Risk is one of the most essential concepts to successful investing. Investors and capital-seekers looking for right balance on any given security drives most market activity. Alpha measures an investment’s performance compared to a relevant market, like the Dow Jones or S&P 500. Here’s how alpha is measured and how it’s used in investing.
What Is Alpha?
Alpha measures how an investment performs compared to a relevant market index over a specific time frame. For example, the alpha of a stock compared to the Dow Jones Industrial Average would express how much more the stock grew or fell compared to the Dow Jones overall.
This metric is expressed as a percentage. An alpha of 0 means that the investment performed as well as the market. Meanwhile, 1 means the investment outperformed the comparison market by 1%. Finally, -1 means that the investment fell compared to the comparison market by 1%. However, it is not expressed as a percentage. As a result, it is often a whole number with the decimal dropped.
In one sense, it shows how an investment performs compared to a market-indexed fund. Therefore, investors often use it to examine a stock or mutual fund’s ability to “beat the market.” A fund with a high alpha performs significantly better than the market overall, indicating that it might be a sound investment. For example, say a stock-oriented mutual fund were to advertise an alpha of 3 As a result, it outperformed the stock market by 3%. In similar cases, a high-performance fund commonly uses S&P 500 as its benchmark index.
Alpha is Not a “Greek”
Alpha is not a part of this set. The Greeks refer to a series of measurements that apply specifically to derivatives. Meanwhile, an alpha measurement often applies to stocks, funds and related investments. Along with the related beta metric, alpha predates most of the Greeks. Consequently, it’s likely that investors took the practice of using Greek letters from the existing use of those risk-related terms.
How To Use Alpha
Seeking the alpha of a fund, portfolio, or other product is common when choosing investments. This is because they have a degree of stability that stocks often lack. A mutual fund can provide a stable, target alpha, for example. Meanwhile, a stock often performs far more erratically. As a result, the alpha of a financial product like a fund or portfolio is often more reliable than that of a stock or series of stocks.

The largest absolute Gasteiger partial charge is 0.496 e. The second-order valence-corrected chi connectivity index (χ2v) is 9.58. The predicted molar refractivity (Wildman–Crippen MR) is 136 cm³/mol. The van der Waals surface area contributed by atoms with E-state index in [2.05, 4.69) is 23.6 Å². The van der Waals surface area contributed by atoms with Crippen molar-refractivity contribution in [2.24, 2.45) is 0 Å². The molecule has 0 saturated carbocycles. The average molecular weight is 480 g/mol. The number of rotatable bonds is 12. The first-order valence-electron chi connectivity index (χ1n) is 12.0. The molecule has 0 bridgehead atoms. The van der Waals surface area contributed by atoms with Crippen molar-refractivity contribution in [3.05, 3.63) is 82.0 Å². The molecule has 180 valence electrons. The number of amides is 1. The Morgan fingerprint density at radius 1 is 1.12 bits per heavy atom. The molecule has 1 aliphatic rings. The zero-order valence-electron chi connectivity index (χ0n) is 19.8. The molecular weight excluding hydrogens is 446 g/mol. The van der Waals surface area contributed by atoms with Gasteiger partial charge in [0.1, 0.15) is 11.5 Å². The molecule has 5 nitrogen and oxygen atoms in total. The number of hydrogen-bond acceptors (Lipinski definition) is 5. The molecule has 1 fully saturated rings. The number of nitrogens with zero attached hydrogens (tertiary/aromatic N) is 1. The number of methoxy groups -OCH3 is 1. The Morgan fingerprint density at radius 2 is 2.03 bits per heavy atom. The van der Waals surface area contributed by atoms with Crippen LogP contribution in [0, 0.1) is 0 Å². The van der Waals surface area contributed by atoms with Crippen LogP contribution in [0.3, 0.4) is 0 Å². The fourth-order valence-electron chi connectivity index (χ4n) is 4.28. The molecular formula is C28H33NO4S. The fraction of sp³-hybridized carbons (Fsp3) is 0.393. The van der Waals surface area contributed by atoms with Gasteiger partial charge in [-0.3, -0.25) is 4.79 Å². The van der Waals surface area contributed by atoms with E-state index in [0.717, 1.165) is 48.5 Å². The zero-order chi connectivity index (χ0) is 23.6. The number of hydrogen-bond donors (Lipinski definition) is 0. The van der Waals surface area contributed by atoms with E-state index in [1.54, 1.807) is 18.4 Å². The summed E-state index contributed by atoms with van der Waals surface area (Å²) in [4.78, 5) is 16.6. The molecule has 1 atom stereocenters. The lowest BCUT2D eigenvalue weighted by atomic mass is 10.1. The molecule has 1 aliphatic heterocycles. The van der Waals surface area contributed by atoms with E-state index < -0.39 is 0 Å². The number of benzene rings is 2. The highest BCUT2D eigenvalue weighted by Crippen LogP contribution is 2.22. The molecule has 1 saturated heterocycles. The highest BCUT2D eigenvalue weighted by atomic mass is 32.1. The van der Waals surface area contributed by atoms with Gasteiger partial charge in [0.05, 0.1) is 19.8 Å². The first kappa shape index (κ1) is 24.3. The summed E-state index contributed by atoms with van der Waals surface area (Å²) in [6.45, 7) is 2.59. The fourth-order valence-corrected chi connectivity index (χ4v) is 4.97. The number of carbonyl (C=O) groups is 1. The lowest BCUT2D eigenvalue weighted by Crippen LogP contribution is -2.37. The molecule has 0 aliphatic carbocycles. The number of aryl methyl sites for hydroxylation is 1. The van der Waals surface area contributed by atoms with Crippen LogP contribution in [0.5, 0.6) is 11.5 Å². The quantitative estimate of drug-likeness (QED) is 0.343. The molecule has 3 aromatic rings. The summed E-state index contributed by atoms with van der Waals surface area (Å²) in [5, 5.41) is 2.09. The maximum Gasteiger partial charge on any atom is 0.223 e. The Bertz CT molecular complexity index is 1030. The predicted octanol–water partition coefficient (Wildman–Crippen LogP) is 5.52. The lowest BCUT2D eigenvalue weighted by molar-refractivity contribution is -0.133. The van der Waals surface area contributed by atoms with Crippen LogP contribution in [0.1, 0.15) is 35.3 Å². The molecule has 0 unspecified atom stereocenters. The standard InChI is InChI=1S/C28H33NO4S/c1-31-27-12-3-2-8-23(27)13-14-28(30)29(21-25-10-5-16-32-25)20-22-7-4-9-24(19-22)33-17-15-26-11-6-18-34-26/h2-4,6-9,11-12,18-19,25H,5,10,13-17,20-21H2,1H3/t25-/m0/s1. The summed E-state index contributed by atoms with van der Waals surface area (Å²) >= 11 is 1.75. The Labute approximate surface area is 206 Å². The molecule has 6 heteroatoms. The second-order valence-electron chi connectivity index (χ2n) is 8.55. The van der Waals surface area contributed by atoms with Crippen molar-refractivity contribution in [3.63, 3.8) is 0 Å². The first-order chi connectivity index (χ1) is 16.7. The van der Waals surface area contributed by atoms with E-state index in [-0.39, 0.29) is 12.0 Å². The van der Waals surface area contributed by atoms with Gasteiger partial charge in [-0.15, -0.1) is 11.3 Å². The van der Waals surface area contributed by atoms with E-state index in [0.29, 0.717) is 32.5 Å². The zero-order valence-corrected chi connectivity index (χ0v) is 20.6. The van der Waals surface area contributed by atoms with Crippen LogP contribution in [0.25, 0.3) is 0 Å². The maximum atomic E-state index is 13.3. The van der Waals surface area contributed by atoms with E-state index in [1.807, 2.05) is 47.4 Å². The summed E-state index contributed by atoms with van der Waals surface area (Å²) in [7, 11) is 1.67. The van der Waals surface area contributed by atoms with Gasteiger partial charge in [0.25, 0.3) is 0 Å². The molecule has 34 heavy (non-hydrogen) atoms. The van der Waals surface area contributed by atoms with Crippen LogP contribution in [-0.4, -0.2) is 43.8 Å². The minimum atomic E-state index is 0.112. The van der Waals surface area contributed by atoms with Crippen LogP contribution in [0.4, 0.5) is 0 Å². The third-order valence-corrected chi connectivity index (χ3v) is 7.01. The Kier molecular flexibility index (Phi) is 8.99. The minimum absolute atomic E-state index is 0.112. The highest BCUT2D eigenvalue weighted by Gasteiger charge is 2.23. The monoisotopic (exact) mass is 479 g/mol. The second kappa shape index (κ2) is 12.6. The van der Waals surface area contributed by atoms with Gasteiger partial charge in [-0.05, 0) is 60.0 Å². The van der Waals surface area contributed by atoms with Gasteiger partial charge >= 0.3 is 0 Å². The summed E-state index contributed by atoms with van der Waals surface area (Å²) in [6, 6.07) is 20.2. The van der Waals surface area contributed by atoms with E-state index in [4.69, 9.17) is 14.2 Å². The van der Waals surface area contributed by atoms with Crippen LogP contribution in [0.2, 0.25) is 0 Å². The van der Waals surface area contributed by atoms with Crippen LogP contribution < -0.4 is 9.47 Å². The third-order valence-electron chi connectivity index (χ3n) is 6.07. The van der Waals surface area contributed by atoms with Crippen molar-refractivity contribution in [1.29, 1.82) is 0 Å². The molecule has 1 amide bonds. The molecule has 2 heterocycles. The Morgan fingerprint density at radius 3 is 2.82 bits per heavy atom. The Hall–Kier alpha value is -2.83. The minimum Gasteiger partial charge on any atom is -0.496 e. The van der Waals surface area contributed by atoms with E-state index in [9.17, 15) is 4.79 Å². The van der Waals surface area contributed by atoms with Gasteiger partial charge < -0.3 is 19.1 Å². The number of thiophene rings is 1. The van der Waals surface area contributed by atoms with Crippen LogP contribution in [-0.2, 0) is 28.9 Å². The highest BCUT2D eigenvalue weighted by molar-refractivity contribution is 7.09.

As noted earlier, the alpha of an investment indicates its performance against the overall market. However there are a few key factors to consider when reviewing that metric:
Investors measure an investment’s alpha over a specific period of time. Therefore, you can manipulate this metric by manipulating the period of time measured. Be certain that your future investment measures against a representative scope of time such as the last 12 months and not, say, the past week.
A comparative index also determines an investment’s alpha. The product should measure itself against a representative market where it’s bought and sold. A stock-based investment, for example, should be measured against the S&P 500 or the Dow Jones.
Finally, the alpha of a product does not necessarily represent that product’s volatility. A year-to-year performance 3% over the market might hide wide fluctuations within those 12 monts. If the product’s annual performance satisfies you and you’re looking for a long term investment, this may be less of a problem.
Alpha is also an essential element of the Capital Assets Pricing Model (CAPM). That formula measures the rate of return an investor should expect in exchange for a particular degree of risk.
Fee Against Alpha
When considering a fund, portfolio or other managed financial product, consider the product’s fee against its alpha rating.
Most financial products charge a management fee. It’s typically a certain percentage of that portfolio’s value. For example, a mutual fund might charge you 1% of its annual value in fees. Those fees pay the salaries and overhead associated with running a mutual fund.
Many investors consider their profit on any given product will be: Profit = Alpha – Fees. This is because the typical market index fund charges very little in fees (typically less than 0.1%, sometimes less than 0.4%). For example, say you have a fund with an alpha of 0.5% and an annual fee of 1%. You’ve paid half a percent more in fees than you received in performance, effectively a loss of almost half a percent given the alternative of a low-fee index fund.
The Bottom Line
When investors consider a product too risky to buy they avoid it. This makes organizations offer a greater return to offset that skittishness. A safe product doesn’t need to offer much return to attract investors eager for safe profit.
The more clearly you can understand a product’s risk profile the more accurately you can balance your own portfolio. However, no one can know for sure what an investment will do until after the fact. That doesn’t stop investors from trying to reduce the process to cold, hard numbers. That is where “Alpha” comes in.
- If you’re uncertain how much investment risk you’re willing to take, you may want to consider talking to a financial advisor. Finding the right financial advisor that fits your needs doesn’t have to be hard. SmartAsset’s free tool matches you with financial advisors in your area in 5 minutes. If you’re ready to be matched with local advisors that will help you achieve your financial goals, get started now.
- Risk is just one portion of the investment equation. Do you know how much your investment needs to grow to reach your goals? How much will taxes and inflation take out of your investment. SmartAsset’s investing guide can help you answer some of the more fundamental investment questions.
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